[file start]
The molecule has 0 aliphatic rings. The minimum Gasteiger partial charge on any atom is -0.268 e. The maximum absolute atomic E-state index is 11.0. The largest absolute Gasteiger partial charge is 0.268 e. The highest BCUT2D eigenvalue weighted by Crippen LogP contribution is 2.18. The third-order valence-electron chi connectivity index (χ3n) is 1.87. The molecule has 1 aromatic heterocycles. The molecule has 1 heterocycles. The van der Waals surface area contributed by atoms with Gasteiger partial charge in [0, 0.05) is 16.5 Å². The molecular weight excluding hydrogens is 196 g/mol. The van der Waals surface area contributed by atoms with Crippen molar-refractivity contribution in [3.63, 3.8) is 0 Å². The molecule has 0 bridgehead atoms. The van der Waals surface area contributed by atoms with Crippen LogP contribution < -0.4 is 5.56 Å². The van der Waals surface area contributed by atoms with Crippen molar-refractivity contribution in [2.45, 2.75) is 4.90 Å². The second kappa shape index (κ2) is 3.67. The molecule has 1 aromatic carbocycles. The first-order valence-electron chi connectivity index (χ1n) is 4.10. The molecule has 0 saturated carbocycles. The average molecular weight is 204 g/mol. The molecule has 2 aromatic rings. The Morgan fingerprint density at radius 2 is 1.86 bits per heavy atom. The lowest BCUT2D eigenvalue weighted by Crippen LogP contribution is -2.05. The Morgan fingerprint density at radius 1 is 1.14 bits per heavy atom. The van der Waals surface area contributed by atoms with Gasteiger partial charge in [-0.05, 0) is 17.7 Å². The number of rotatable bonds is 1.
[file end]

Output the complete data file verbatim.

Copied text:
The molecule has 0 aliphatic rings. The minimum Gasteiger partial charge on any atom is -0.268 e. The maximum absolute atomic E-state index is 11.0. The largest absolute Gasteiger partial charge is 0.268 e. The highest BCUT2D eigenvalue weighted by Crippen LogP contribution is 2.18. The third-order valence-electron chi connectivity index (χ3n) is 1.87. The molecule has 1 aromatic heterocycles. The molecule has 1 heterocycles. The van der Waals surface area contributed by atoms with Gasteiger partial charge in [0, 0.05) is 16.5 Å². The molecular weight excluding hydrogens is 196 g/mol. The van der Waals surface area contributed by atoms with Crippen molar-refractivity contribution in [3.63, 3.8) is 0 Å². The molecule has 0 bridgehead atoms. The van der Waals surface area contributed by atoms with Crippen LogP contribution < -0.4 is 5.56 Å². The van der Waals surface area contributed by atoms with Crippen molar-refractivity contribution in [2.45, 2.75) is 4.90 Å². The second kappa shape index (κ2) is 3.67. The molecule has 1 aromatic carbocycles. The first-order valence-electron chi connectivity index (χ1n) is 4.10. The molecule has 0 saturated carbocycles. The average molecular weight is 204 g/mol. The molecule has 2 aromatic rings. The Morgan fingerprint density at radius 2 is 1.86 bits per heavy atom. The lowest BCUT2D eigenvalue weighted by Crippen LogP contribution is -2.05. The Morgan fingerprint density at radius 1 is 1.14 bits per heavy atom. The van der Waals surface area contributed by atoms with Gasteiger partial charge in [-0.05, 0) is 17.7 Å². The number of rotatable bonds is 1.